In this digital “new normal,” how can orchestras monetize online performances to offer innovative programming while recreating the exclusivity and intimacy our patrons value in our concert hall performances? On July 6th, OC welcomed Lana Leprich (Tafelmusik Baroque Orchestra), Neil Middleton (Vancouver Symphony Orchestra), and Tricia Baldwin (Isabel Bader Centre for the Performing Arts) to share their experiences, advice, and the future they see for monetizing online content.

Read on for a few key learnings from this session:

1. Collaborate!

Tricia emphasized the importance of collaboration to expand market access and ensure that artists are paid for their services, especially for smaller organizations and smaller population centres. Partnering with fellow arts organizations, festivals, ensembles, and more helps to pool resources for artist fees, in addition to combining audiences for greater impact.

You can also forge unlikely partnerships to incentivize ticket purchases – such as Tafelmusik’s partnership with a gelato company, offering a treat to enjoy with tickets to their digital events!

2. Where possible, create live or time-restricted events

Lana and Neil emphasized the importance of offering live or time-restricted events as part of selling an experience to potential ticket buyers. This can take the form of a true livestream performance, with musicians playing in real time. If the technical issues stress you out, though, you can pre-record performances to broadcast at a designated time (as Tafelmusik did for their Tafelmusik at Home series).

Tricia highlighted their success in engaging audiences, with the ability to ask questions and react in real time, either via social media tools or through a live Q&A with the performers.

3. Create for the medium, and take sound quality as seriously as your in-person performances

Tricia offered tips on creating high quality digital content that patrons will want to pay for: 1) High-fidelity sound, with particular attention to excellent source sound, 2) Varying camera angles throughout the performance to keep audiences captivated, and 3) Brighter lighting compared to live performances for better appearance on camera.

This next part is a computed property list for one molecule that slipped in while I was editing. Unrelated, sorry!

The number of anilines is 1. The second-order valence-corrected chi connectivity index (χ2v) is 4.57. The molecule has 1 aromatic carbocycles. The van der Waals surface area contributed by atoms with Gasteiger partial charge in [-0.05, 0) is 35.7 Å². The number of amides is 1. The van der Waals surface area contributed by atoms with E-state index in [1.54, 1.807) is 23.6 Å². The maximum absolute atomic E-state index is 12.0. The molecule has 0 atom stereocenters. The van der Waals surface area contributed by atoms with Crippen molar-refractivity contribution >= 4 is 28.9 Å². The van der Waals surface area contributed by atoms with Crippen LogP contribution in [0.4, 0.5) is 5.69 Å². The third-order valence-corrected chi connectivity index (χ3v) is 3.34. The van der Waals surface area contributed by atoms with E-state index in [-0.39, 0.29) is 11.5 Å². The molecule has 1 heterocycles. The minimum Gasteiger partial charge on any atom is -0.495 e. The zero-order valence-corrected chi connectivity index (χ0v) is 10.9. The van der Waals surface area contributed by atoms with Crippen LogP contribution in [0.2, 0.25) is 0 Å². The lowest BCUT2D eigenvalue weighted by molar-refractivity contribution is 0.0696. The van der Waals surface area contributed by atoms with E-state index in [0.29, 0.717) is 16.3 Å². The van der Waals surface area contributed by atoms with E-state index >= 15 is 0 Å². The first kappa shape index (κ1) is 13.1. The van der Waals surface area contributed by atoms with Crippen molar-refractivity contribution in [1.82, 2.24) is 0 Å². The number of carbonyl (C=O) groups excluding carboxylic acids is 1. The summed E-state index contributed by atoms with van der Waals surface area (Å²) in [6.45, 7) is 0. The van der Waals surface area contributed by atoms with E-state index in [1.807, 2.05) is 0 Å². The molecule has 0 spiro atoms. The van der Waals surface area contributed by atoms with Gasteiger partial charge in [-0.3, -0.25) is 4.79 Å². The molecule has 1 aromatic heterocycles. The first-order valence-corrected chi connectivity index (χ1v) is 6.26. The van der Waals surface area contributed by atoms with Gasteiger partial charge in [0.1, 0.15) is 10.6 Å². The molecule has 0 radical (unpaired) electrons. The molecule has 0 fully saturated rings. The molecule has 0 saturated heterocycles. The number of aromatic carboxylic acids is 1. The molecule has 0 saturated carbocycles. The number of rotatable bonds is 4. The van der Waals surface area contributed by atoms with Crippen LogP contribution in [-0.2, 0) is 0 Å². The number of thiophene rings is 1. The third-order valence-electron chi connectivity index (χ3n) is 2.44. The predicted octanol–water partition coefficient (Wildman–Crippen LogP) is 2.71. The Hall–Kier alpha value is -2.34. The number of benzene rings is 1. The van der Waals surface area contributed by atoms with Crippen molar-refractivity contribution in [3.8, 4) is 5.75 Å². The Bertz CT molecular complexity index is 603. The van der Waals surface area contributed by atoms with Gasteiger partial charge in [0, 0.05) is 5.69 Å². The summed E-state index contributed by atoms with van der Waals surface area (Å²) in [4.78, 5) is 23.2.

For their Bader and Overton Canadian Cello Competition, the Isabel Bader Centre provided a guide to performers for setting up high quality live recording technology in their homes. See the guide here.

4. Test, test, test! Prepare to handle technical difficulties

It is important to test your digital performance on the source and viewer side. Lana recommended testing on a variety of devices – smartphones, computers, tablets, smart TVs, etc – to ensure your content looks and sounds the way you want. All recommended having enough staff support at show time, monitoring and addressing any issues at their source, providing technical support to viewers if needed, and moderating chat and comments.

5. Your digital content may reach audiences beyond where you’d expect

Originally, the Vancouver Symphony predicted that the audience for their Digital Concert Hall would exist predominantly among their existing subscriber base. However, Neil and the VSO found that the audience demographics for their digital performances have gone far beyond typical expectations. He sees digital as an opportunity to reach audiences who would not otherwise travel into the city for a typical concert.

Similarly, Lana remarked that Tafelmusik’s post-concert surveys revealed that 35% of their Tafelmusik at Home patrons were new to Tafelmusik.

6. Different monetization models – Experiment!

There are many ways to approach monetization, and experimentation can help inform your efforts going forward. You may encourage a donation, require purchase of a ticket to access, or some combination of the two – e.g. a virtual “ticket” using a Pay-What-You-Choose model. Tafelmusik used the PWYC model to “test the waters” of digital content monetization – they found that, with options ranging from $5 to $20, the average donation per virtual concert ticket was a solid $13. They will use this data to inform future digital content monetization initiatives.